Minnesota Timberwolves 2015 Position Outlook: Shooting Guard


This is the second piece in a series of five articles that will analyze each position for the Timberwolves heading into the 2015 season. Today we take a look at the shooting guard position.

The Minnesota Timberwolves are, of course, of the most raw teams in the NBA. They have many young players with great potential, and a few of them happen to fall into this particular shooting guard outlook. Leading the way for the Timberwolves at the shooting guard position, however, is 11-year veteran Kevin Martin.

Due in part to injuries and in part to tanking, Martin only played 39 games for the Timberwolves last season. In those 39 games, however, he was the best and most consistent scorer for the Wolves. He finished the season averaging 20 points per game while shooting 43% from the field and just under 40% from three-point range. Martin is one of those guys that head coach Flip Saunders can rely on to get a needed basket as there’s no questioning his scoring ability.

More from Free Agency

However, I might actually be a better defender than Martin (or at least just as good). It’s been a problem for Martin his entire career, and his increasing age definitely isn’t helping anything. Usually, Saunders will have Andrew Wiggins start out defending the opposing team’s best wing scorer while Martin defends the weaker offensive player.

As long as Martin stays relatively healthy for the 2015-16 season, he should remain the starter at the shooting guard position for the whole season despite his weaknesses on defense. His scoring ability combined with his leadership on the floor are too valuable for Saunders to have coming off the bench. I expect Martin to start and play roughly 30 minutes per game, and a large majority of those minutes will be at the shooting guard position because he can’t really play any other position.

Zach LaVine appears to be the favorite to slide in behind Martin as the backup two-guard, despite playing nearly 90% of his minutes last season at point guard. Last season, LaVine showed plenty of good qualities that indicate that he can fill in nicely behind Martin.

While LaVine started his rookie season slowly, he picked it up as the season went along and began to show some serious potential as a solid scoring two-guard. In the eight games he played in April, LaVine averaged 21.1 points per game while shooting 47% from the field. He was much more aggressive and was much more efficient finishing around the rim.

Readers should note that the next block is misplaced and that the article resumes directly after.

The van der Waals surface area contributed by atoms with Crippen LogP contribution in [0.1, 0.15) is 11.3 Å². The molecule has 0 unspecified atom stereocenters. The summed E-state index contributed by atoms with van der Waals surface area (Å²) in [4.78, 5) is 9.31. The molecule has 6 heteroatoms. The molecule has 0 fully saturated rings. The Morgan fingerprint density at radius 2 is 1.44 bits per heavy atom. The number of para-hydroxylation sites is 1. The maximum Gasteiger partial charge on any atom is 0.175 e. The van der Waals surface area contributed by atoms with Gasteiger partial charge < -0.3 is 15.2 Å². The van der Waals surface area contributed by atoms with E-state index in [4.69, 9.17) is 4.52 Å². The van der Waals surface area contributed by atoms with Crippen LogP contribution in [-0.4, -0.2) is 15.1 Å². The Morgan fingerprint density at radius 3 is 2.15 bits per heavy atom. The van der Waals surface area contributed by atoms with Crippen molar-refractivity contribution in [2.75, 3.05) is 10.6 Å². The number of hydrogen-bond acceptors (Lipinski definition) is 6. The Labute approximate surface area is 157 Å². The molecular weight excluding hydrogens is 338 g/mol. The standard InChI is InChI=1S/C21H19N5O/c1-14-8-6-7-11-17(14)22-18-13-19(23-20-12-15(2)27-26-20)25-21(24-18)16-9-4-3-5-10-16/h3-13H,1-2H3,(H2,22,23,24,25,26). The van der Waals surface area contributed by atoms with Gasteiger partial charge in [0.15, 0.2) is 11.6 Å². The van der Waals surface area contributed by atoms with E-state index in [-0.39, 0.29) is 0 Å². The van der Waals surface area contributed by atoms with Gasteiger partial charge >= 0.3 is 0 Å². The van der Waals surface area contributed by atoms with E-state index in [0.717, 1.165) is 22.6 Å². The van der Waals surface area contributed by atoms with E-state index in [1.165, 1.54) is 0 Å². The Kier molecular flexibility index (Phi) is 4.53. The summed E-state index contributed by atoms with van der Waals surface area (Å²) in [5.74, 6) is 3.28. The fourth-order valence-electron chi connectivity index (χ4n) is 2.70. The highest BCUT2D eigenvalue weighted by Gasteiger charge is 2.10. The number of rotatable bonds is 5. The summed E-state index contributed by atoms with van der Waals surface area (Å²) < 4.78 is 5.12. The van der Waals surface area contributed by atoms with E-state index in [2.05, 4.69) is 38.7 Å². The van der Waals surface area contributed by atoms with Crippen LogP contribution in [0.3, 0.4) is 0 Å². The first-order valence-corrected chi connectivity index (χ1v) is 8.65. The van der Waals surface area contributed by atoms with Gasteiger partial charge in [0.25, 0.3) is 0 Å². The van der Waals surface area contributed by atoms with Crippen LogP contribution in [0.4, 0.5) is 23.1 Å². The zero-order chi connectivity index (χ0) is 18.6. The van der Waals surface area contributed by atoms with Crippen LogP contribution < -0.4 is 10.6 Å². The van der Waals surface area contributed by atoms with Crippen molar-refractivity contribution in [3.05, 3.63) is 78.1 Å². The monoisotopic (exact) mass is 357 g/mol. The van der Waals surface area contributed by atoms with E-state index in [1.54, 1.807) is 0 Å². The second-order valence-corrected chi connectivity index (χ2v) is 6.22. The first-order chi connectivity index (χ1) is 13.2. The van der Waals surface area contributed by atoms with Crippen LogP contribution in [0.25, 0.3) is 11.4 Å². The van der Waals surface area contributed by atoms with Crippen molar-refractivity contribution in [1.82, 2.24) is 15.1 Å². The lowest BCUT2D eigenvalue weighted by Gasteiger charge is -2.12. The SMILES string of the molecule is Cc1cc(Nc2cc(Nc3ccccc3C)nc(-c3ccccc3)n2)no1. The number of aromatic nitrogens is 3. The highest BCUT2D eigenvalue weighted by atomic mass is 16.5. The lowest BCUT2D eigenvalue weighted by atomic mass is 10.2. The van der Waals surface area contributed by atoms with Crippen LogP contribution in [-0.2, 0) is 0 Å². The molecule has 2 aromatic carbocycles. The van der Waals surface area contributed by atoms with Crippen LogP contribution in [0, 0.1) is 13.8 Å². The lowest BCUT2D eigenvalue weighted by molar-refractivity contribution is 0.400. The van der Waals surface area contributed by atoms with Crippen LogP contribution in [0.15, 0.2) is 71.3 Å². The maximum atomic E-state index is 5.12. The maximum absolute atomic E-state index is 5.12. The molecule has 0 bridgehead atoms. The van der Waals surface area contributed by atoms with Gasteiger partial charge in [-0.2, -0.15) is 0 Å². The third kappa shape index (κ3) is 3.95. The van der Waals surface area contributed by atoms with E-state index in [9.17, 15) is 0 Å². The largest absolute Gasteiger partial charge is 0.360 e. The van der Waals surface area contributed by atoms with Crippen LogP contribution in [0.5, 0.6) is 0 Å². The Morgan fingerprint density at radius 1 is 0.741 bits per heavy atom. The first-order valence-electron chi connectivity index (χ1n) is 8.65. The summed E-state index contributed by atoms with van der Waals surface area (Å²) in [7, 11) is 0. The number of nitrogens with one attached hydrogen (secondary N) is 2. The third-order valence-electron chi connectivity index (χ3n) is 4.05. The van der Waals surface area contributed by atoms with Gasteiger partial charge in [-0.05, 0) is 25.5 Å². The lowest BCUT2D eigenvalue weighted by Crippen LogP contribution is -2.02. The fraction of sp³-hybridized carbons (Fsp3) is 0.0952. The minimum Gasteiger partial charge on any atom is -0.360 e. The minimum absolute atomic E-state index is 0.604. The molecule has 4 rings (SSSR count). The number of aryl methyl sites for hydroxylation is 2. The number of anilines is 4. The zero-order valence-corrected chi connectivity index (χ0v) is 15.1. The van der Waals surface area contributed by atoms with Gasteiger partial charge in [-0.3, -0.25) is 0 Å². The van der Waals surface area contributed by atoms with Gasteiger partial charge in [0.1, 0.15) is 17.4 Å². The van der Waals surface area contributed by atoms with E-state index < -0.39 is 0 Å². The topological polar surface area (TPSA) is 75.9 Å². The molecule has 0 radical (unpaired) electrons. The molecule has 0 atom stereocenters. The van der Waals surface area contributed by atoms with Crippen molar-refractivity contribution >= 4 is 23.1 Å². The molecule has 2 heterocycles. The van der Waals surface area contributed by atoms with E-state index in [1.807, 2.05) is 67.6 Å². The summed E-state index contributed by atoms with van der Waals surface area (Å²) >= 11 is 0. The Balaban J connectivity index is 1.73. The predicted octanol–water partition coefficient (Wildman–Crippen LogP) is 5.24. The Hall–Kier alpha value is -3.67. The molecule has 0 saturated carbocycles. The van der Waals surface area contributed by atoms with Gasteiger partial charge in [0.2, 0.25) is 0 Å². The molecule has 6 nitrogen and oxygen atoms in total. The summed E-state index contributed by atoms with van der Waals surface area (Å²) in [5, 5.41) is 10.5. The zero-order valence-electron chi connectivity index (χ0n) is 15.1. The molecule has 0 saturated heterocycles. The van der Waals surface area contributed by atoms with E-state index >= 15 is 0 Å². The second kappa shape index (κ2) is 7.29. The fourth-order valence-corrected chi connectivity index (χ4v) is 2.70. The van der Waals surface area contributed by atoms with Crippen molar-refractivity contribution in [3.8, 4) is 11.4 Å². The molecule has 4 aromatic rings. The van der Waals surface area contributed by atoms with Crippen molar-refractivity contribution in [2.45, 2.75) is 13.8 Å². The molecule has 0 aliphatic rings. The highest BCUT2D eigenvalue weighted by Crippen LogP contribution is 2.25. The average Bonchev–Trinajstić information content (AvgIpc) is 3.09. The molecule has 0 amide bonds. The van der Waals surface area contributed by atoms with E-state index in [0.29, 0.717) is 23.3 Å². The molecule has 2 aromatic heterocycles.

With Lavine’s athleticism, being able to finish around the rim should make him a serious threat. LaVine did struggle with turnovers last season, but much of this was due to the Timberwolves playing point guard which is clearly not where he is naturally suited to play.

Live Feed

NBA Power Rankings: Tiering all 30 projected starting point guards for 2023-24
NBA Power Rankings: Tiering all 30 projected starting point guards for 2023-24 /

Sir Charles In Charge

  • NBA rumors: Trae Young trade buzz, Andre Drummond is a comedian, Wemby and KAT team upFanSided
  • These NBA stars might switch teams sooner rather than laterAll U Can Heat
  • Is Karl-Anthony Towns entering his final season with Minnesota TimberwolvesSir Charles In Charge
  • Ex-teammate's prediction about Timberwolves’ Anthony Edwards could benefit HawksSoaring Down South
  • NBA Rumors: Anthony Edwards will inevitably ask out of Minnesota?Sir Charles In Charge
  • Much like Martin, LaVine struggles on the defensive end. For LaVine, it seemed like it could have been due to a lack of effort than anything. Again, with the athleticism that LaVine has, one would think that he should be able to be at least an adequate defender in the NBA. Hopefully, we see him take a step forward defensively in the 2015-16 season.

    LaVine should play somewhere around 20 minutes or so per game this season, with the chance of other injuries increasing his playing time. Expect a majority of LaVine’s minutes to come at the shooting guard position filling in for Martin, while a few of them may be at the point guard position playing behind Ricky Rubio and Tyus Jones.

    Additionally, Andrew Wiggins could see some minutes at the two-guard should Saunders decide to go with a big lineup in certain situations. This would mean someone like Shabazz Muhammad, Nemanja Bjelica, or Robbie Hummel likely playing the small forward position ahead of Wiggins.

    All in all, the Timberwolves should see a lot of scoring from the shooting guard position whether it be from Martin, LaVine, or Wiggins. Hopefully, Martin takes LaVine under his wing this season and can act as a mentor for him. Moreover, it would be nice to see some improvement on the defensive end from both Martin (not happening) and LaVine (unlikely, but possible).

    Stay tuned to DWW for my breakdown of the small forward position coming up soon.

    Other Minnesota Timberwolves 2015 positional breakdowns: Point Guard

    More from Dunking with Wolves